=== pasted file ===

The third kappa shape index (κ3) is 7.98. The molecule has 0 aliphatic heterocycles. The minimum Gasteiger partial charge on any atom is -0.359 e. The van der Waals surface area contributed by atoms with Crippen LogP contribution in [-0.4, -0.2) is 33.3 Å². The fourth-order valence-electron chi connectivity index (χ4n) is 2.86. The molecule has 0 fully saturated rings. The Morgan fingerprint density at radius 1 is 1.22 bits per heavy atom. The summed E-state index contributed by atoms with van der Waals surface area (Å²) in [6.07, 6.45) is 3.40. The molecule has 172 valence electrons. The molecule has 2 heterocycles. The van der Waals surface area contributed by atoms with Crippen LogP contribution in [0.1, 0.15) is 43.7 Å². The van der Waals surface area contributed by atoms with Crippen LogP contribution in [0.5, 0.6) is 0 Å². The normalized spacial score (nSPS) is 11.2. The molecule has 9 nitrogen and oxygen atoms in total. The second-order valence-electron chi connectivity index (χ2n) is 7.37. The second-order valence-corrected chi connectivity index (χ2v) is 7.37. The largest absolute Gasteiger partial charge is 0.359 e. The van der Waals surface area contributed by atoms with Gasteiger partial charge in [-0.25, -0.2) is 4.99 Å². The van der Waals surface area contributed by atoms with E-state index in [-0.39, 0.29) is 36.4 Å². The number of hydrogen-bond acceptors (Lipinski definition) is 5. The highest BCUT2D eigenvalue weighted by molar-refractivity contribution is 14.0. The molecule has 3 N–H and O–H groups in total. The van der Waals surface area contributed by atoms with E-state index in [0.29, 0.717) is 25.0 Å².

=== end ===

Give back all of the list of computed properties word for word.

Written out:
The third kappa shape index (κ3) is 7.98. The molecule has 0 aliphatic heterocycles. The minimum Gasteiger partial charge on any atom is -0.359 e. The van der Waals surface area contributed by atoms with Crippen LogP contribution in [-0.4, -0.2) is 33.3 Å². The fourth-order valence-electron chi connectivity index (χ4n) is 2.86. The molecule has 0 fully saturated rings. The Morgan fingerprint density at radius 1 is 1.22 bits per heavy atom. The summed E-state index contributed by atoms with van der Waals surface area (Å²) in [6.07, 6.45) is 3.40. The molecule has 172 valence electrons. The molecule has 2 heterocycles. The van der Waals surface area contributed by atoms with Crippen LogP contribution in [0.1, 0.15) is 43.7 Å². The van der Waals surface area contributed by atoms with Crippen LogP contribution in [0.5, 0.6) is 0 Å². The normalized spacial score (nSPS) is 11.2. The molecule has 9 nitrogen and oxygen atoms in total. The second-order valence-electron chi connectivity index (χ2n) is 7.37. The second-order valence-corrected chi connectivity index (χ2v) is 7.37. The largest absolute Gasteiger partial charge is 0.359 e. The van der Waals surface area contributed by atoms with Gasteiger partial charge in [-0.25, -0.2) is 4.99 Å². The van der Waals surface area contributed by atoms with E-state index in [-0.39, 0.29) is 36.4 Å². The number of hydrogen-bond acceptors (Lipinski definition) is 5. The highest BCUT2D eigenvalue weighted by molar-refractivity contribution is 14.0. The molecule has 3 N–H and O–H groups in total. The van der Waals surface area contributed by atoms with E-state index in [0.29, 0.717) is 25.0 Å².